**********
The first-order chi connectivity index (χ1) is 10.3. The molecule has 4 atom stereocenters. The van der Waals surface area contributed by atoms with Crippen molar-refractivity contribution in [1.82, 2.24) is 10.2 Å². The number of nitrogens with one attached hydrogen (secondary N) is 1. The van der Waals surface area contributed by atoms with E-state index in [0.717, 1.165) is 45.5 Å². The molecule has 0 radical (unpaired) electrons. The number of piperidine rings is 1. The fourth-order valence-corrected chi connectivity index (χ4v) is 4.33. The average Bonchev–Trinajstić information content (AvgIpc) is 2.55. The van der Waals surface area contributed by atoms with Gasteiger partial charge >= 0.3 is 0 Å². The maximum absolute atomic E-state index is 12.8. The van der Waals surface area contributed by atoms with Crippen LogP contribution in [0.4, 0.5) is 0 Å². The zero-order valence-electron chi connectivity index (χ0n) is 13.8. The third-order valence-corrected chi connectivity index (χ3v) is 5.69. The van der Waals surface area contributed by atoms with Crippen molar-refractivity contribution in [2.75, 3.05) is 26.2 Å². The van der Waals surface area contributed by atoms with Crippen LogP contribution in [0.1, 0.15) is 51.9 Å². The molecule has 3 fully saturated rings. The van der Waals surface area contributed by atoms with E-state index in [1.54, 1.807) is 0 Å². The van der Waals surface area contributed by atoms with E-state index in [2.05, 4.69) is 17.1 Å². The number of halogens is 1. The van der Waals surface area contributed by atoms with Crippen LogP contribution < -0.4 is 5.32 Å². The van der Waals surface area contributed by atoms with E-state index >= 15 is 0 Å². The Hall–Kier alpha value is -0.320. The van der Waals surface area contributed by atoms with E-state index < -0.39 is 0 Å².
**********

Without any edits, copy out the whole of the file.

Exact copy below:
The first-order chi connectivity index (χ1) is 10.3. The molecule has 4 atom stereocenters. The van der Waals surface area contributed by atoms with Crippen molar-refractivity contribution in [1.82, 2.24) is 10.2 Å². The number of nitrogens with one attached hydrogen (secondary N) is 1. The van der Waals surface area contributed by atoms with E-state index in [0.717, 1.165) is 45.5 Å². The molecule has 0 radical (unpaired) electrons. The number of piperidine rings is 1. The fourth-order valence-corrected chi connectivity index (χ4v) is 4.33. The average Bonchev–Trinajstić information content (AvgIpc) is 2.55. The van der Waals surface area contributed by atoms with Gasteiger partial charge >= 0.3 is 0 Å². The maximum absolute atomic E-state index is 12.8. The van der Waals surface area contributed by atoms with Crippen LogP contribution in [0.4, 0.5) is 0 Å². The zero-order valence-electron chi connectivity index (χ0n) is 13.8. The third-order valence-corrected chi connectivity index (χ3v) is 5.69. The van der Waals surface area contributed by atoms with Crippen molar-refractivity contribution in [2.75, 3.05) is 26.2 Å². The van der Waals surface area contributed by atoms with Crippen LogP contribution in [0.1, 0.15) is 51.9 Å². The molecule has 3 fully saturated rings. The van der Waals surface area contributed by atoms with E-state index in [1.54, 1.807) is 0 Å². The van der Waals surface area contributed by atoms with E-state index in [2.05, 4.69) is 17.1 Å². The number of halogens is 1. The van der Waals surface area contributed by atoms with Crippen LogP contribution < -0.4 is 5.32 Å². The van der Waals surface area contributed by atoms with E-state index >= 15 is 0 Å². The Hall–Kier alpha value is -0.320. The van der Waals surface area contributed by atoms with E-state index < -0.39 is 0 Å².